Actually I’ve been thinking about odds and probabilities quite a lot since I last saw Mr. Campbell. I have thought about some different ways of presenting the probabilities I asked for. As mentioned in the previous chapter, I now have a sixty percent chance of my cancer retuning in the next five years and a seventy percent chance of it returning in the next ten years. Logically therefore if the cancer doesn’t return in the first five years there would then actually only be a ten percent chance of it returning in the subsequent five years. The risk is essentially front-loaded. In other words, if it does return, it’s more likely to do so sooner rather than later. There’s no point then in worrying about the seventy percent probability now. If I get to that point it will have reduced to just ten percent by then. I just need to worry about the first five years and the sixty percent probability. The probability on the first five years is also front-loaded, so if I can get through, say the first year, the probability of it returning in the remaining four years is now probably less than fifty percent. If I can therefore survive a year cancer free, the odds would then be in my favour for the next four years and then dramatically reduced again after that. It sounds a little more achievable now that I have politically respun Mr. Campbell’s carefully calculated odds.
I notice that Steven, the curator of this particular raffle, has uploaded a video of the draw on Facebook, so I stick my earphones in and lie back in my chair to check my fortunes. One of my two randomly chosen balls is drawn first and I get terribly excited for a second, until I remember it’s the ball drawn last that wins. It obviously adds to the tension, and makes cheating harder, if the winning ball is drawn last. That means that I now only have a one in nine chance of winning the prize. More balls are drawn and some are unceremoniously and prematurely spat out of the bingo machine, but my final ball remains coyly trundling around inside Steven’s cantankerous bingo contraption. We’re down to the last three balls now and my final ball must still be in the mix, the next ball is not mine and neither is the penultimate ball, (affectionately known as the bridesmaid). I think I might have actually won. Steven gently coaxes the final ball out of its spherical cage, checks the number off on his list of runners and riders and triumphantly proclaims me as the winner. Yay.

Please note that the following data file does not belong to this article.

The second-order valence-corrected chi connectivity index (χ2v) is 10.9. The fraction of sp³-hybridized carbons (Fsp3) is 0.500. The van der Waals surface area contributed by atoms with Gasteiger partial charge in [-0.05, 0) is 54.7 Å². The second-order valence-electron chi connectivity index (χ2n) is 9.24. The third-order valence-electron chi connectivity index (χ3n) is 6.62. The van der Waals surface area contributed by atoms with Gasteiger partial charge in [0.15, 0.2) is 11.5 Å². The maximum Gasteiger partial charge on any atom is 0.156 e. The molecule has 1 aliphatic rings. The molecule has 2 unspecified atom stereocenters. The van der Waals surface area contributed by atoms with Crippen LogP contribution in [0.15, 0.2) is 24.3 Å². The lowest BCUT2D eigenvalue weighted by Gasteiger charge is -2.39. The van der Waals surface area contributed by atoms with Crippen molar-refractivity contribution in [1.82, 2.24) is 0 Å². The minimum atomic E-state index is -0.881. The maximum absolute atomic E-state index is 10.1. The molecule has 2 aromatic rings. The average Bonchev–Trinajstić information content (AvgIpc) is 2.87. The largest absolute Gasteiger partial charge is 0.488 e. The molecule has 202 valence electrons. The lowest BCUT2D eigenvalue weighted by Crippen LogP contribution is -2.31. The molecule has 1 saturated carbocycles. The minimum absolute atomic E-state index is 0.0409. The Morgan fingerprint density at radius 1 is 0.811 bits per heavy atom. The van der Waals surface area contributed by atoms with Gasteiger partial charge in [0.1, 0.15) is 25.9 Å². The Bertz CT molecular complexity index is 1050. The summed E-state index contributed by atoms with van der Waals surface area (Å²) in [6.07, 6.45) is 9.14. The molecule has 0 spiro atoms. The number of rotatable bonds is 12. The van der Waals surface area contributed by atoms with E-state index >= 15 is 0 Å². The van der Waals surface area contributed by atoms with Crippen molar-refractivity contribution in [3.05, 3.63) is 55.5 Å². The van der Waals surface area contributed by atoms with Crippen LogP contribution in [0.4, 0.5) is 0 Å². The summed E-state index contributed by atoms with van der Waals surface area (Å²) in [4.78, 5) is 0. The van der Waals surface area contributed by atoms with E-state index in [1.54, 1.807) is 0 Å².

At the start of the raffle I had a twenty percent chance of winning. The chances of my cancer not returning in the next five years is forty percent. It was therefore twice as unlikely that I would win the raffle than my cancer will not return, but I did win the raffle. The Vinyl Countdown Facebook group has therefore not only provided me with great new records and introduced me to a marvellous eclectic company of fellow vinyl junkies (especially it’s chief custodian, Kevin), it’s ostensibly demonstrated how easy it is to beat adverse odds, and therefore beat my cancer.
Or at least it would have done if I hadn’t lost the next couple of raffles.